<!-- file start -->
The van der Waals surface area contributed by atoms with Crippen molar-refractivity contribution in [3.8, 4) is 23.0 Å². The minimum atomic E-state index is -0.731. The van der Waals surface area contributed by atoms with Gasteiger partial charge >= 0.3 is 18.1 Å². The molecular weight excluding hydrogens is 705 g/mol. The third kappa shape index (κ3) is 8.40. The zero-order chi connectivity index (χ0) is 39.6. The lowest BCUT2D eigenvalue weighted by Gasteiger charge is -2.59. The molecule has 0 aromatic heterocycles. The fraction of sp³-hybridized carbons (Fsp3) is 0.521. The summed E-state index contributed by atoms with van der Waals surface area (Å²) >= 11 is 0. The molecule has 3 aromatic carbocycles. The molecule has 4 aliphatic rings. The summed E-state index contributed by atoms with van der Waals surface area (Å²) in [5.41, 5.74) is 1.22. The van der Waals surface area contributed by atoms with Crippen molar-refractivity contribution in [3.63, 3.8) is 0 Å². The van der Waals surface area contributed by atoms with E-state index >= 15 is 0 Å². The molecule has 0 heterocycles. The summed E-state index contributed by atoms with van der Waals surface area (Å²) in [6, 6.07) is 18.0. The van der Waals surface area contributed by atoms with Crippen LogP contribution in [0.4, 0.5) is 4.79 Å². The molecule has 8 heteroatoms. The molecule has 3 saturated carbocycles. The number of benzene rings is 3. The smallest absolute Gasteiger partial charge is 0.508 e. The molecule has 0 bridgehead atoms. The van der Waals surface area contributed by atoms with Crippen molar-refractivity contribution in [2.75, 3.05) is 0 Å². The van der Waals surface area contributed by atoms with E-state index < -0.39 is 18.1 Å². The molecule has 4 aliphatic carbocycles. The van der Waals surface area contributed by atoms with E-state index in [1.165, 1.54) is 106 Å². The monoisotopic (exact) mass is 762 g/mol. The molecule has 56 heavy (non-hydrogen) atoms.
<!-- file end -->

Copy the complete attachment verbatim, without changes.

The van der Waals surface area contributed by atoms with Crippen molar-refractivity contribution in [3.8, 4) is 23.0 Å². The minimum atomic E-state index is -0.731. The van der Waals surface area contributed by atoms with Gasteiger partial charge >= 0.3 is 18.1 Å². The molecular weight excluding hydrogens is 705 g/mol. The third kappa shape index (κ3) is 8.40. The zero-order chi connectivity index (χ0) is 39.6. The lowest BCUT2D eigenvalue weighted by Gasteiger charge is -2.59. The molecule has 0 aromatic heterocycles. The fraction of sp³-hybridized carbons (Fsp3) is 0.521. The summed E-state index contributed by atoms with van der Waals surface area (Å²) >= 11 is 0. The molecule has 3 aromatic carbocycles. The molecule has 4 aliphatic rings. The summed E-state index contributed by atoms with van der Waals surface area (Å²) in [5.41, 5.74) is 1.22. The van der Waals surface area contributed by atoms with Crippen molar-refractivity contribution in [3.63, 3.8) is 0 Å². The van der Waals surface area contributed by atoms with E-state index >= 15 is 0 Å². The molecule has 0 heterocycles. The summed E-state index contributed by atoms with van der Waals surface area (Å²) in [6, 6.07) is 18.0. The van der Waals surface area contributed by atoms with Crippen LogP contribution in [0.4, 0.5) is 4.79 Å². The molecule has 8 heteroatoms. The molecule has 3 saturated carbocycles. The number of benzene rings is 3. The smallest absolute Gasteiger partial charge is 0.508 e. The molecule has 0 bridgehead atoms. The van der Waals surface area contributed by atoms with Crippen molar-refractivity contribution in [2.75, 3.05) is 0 Å². The van der Waals surface area contributed by atoms with E-state index < -0.39 is 18.1 Å². The molecule has 4 aliphatic carbocycles. The van der Waals surface area contributed by atoms with E-state index in [1.165, 1.54) is 106 Å². The monoisotopic (exact) mass is 762 g/mol. The molecule has 56 heavy (non-hydrogen) atoms.